Although Lost In Space began life as a rival to Star Trek in the '60s and had an ill-fated '90s reboot, it's something of an irony that it's by far the closest any TV series has hewed to that sense of wonder and excitement from Star Trek's original run.
By taking on elements of Star Trek, some influences from Steven Spielberg circa ET and Close Encounters, and a far more leaner version of Christopher Nolan's Interstellar, Lost In Space is one of Netflix's strongest efforts to date. Far and away, the show has some of the smartest casting yet seen by the streaming service, with the likes of Deadwood alum Molly Parker and Toby Stephens, fresh off of Black Sails, as the parents of the Space Family Robinson and the always welcome Parker Posey as the gender-flipped Dr. Smith. Likewise, the precocious children - played by Taylor Russell, Mina Sundwall and Maxwell Jenkins - are all superbly cast in their roles, but what really sells Lost In Space is both the directing and the writing.
Game of Thrones' go-to director for spectacle, Neil Marshall, has been drafted in as the first episode director and has a hand as executive producer, whilst the writing staff consists of former writers for the likes of Charmed, Primeval, Supernatural and many more, all of which points to how well-paced each episode is - something that's been a recurring problem for some of Netflix's efforts, particularly on the Marvel properties like Punisher and Luke Cage.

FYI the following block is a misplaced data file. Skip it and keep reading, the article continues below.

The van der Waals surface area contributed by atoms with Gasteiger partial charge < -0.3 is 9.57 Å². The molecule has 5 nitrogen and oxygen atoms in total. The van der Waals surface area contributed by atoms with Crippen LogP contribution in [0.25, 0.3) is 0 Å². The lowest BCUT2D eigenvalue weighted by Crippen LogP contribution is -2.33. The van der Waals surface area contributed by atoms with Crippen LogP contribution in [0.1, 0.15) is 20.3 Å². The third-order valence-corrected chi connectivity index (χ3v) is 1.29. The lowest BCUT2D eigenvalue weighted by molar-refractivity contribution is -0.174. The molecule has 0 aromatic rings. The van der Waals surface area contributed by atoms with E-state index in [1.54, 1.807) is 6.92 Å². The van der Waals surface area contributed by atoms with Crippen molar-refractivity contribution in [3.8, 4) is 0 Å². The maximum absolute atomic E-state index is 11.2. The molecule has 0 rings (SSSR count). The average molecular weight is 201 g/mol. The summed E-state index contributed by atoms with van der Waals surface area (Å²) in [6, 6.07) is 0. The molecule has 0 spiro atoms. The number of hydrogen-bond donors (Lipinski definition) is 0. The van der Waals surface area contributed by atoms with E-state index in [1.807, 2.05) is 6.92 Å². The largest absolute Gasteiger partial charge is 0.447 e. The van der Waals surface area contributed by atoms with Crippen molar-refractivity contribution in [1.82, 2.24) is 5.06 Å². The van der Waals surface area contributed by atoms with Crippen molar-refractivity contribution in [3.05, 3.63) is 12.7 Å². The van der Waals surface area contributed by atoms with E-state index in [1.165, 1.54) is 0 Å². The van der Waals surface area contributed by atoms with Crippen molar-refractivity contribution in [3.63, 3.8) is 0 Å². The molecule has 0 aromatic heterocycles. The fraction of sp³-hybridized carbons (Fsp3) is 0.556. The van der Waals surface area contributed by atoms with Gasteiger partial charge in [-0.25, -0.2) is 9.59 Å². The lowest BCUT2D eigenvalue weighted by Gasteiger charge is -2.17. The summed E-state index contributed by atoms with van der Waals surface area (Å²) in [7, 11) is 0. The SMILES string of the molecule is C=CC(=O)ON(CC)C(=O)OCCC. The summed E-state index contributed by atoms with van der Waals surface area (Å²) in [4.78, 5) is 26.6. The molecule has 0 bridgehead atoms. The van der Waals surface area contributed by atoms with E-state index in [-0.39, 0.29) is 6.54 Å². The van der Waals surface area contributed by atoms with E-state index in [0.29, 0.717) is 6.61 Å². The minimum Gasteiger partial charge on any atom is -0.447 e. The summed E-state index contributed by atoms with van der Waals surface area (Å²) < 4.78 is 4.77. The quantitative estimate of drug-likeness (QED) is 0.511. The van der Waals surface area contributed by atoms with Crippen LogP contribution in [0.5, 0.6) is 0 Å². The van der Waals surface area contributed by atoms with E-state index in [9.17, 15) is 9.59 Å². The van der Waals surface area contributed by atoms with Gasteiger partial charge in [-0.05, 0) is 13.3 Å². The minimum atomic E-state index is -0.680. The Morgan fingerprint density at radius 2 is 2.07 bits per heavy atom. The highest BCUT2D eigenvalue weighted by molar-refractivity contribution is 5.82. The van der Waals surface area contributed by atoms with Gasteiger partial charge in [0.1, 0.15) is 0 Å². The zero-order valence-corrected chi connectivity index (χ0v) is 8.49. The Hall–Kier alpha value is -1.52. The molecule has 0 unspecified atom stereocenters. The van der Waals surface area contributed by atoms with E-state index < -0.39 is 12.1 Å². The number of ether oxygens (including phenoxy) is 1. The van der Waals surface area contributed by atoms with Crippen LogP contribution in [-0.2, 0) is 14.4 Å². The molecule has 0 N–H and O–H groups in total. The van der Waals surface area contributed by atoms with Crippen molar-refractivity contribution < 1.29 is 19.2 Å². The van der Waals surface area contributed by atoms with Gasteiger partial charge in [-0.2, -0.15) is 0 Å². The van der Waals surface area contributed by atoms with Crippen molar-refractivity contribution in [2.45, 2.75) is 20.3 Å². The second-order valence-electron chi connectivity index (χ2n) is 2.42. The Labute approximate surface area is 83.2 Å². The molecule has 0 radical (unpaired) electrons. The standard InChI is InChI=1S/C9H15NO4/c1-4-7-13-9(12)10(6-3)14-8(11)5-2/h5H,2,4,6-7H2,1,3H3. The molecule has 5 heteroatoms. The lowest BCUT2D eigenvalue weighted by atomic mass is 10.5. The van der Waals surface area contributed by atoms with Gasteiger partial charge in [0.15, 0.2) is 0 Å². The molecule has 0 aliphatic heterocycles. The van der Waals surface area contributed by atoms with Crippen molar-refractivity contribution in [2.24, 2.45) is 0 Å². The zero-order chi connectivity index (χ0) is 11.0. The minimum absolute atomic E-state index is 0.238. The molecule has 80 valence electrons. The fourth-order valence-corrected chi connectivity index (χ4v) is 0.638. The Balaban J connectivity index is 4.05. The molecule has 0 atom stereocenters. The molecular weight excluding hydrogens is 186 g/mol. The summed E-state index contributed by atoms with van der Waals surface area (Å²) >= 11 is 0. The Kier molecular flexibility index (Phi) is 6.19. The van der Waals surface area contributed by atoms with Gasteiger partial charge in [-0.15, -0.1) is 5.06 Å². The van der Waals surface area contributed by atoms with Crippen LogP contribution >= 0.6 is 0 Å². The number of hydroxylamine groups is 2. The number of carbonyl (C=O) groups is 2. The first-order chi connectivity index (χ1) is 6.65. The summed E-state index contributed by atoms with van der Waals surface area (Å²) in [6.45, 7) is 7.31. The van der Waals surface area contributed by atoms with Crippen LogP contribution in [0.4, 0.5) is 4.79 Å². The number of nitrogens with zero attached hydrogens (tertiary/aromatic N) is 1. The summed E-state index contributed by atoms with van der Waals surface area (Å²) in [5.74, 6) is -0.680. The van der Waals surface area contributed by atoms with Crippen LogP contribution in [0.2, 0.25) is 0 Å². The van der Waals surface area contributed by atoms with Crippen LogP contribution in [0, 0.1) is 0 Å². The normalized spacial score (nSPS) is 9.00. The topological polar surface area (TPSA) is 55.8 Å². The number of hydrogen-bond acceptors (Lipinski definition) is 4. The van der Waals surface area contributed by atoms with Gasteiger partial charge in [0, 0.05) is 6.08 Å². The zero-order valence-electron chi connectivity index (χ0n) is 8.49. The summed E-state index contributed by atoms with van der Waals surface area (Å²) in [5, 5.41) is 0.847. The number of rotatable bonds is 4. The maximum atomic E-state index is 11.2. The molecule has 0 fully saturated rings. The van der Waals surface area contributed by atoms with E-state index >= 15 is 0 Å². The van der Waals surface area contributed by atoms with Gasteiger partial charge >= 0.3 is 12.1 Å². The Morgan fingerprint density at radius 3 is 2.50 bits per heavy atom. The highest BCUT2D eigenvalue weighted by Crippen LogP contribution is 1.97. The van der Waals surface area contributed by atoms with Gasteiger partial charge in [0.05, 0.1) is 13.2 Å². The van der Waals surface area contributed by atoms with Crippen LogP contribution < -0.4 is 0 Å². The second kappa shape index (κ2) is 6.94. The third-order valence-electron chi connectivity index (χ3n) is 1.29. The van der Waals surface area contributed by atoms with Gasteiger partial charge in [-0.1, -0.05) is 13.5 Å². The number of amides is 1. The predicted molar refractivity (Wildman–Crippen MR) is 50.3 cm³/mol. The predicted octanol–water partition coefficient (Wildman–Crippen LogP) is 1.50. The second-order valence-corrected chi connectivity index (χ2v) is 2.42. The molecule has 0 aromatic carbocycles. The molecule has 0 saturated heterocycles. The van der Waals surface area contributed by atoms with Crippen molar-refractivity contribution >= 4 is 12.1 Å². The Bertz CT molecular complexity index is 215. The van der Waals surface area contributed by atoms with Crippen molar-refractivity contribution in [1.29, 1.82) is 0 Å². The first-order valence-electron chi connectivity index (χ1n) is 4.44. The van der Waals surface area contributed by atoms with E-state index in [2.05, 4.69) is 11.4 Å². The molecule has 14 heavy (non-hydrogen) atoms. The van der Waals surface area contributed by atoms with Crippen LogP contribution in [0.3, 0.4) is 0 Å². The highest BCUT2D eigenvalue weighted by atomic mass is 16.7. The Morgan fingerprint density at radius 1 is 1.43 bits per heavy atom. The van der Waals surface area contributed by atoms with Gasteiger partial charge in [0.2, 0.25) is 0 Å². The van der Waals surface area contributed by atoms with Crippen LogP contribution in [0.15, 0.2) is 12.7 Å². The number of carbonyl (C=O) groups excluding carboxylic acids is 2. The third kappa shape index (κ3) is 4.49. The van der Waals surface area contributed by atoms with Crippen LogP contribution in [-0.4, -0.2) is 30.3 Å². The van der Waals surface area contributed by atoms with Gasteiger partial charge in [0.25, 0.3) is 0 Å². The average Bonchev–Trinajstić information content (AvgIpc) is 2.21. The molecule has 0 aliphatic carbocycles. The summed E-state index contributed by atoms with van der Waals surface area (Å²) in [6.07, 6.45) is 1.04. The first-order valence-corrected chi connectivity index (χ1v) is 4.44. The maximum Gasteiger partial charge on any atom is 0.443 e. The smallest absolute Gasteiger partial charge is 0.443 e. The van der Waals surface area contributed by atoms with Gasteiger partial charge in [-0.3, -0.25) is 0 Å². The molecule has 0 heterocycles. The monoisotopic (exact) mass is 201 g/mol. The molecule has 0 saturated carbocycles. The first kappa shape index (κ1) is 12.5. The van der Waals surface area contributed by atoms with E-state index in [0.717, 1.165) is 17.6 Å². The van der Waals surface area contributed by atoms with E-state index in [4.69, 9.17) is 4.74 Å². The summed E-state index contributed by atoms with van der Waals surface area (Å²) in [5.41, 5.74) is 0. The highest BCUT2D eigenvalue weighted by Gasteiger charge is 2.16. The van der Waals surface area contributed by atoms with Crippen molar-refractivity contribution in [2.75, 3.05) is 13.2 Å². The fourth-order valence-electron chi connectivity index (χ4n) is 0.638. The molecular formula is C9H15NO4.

On top of this, the show looks like it has a sizable budget and has a crisp production design that lends itself to the not-too-distant future setting whilst still retaining a sense of the hopefulness that's a hallmark of this kind of sci-fi. In spite of Lost In Space being a legacy title, there's very little in the way of nostalgia or adoration of it. As mentioned, a number of the leading cast have been dramatically altered from the original, and the lack of a cultural awareness for the original show means it's more readily accepted.
In fact, compared to Star Trek: Discovery, Lost In Space feels more like a rollicking, vital update of Star Trek than anything else. Toby Stephens has the square jaw and derring-do of Captain Kirk, whilst Molly Parker's logical and problem-solving tact is reminiscent of Spock, albeit with a much wider emotional palette. While that might make it sound derivative, you get the sense that the show is riffing on the context as a way of drawing in an audience, but by the time the fourth and fifth episode rolls around, new characters are introduced beyond the Robinsons and expands out the net of stories and arcs for the show.
Don West, played by Bones alum Ignacio Serricchio, is clearly taking pages out of the bad-boy smuggler playbook with his general demeanour and swagger - but, again, it's riffing on it so audiences can identify it more easily before it slips into something else entirely. Likewise, the unnamed robot - which is a major plot point throughout the series - begins in the series as one thing and ends up as something decidedly different by the end.
Overall, Lost In Space is exactly the kind of sci-fi adventure that's best suited for Netflix and acts as a welcome respite from clunky, drab, dystopian efforts like Altered Carbon. Here, it's fun, doesn't take itself entirely too seriously, and has a sense of optimism to it - something that's been missing from sci-fi and is in stark need in today's world.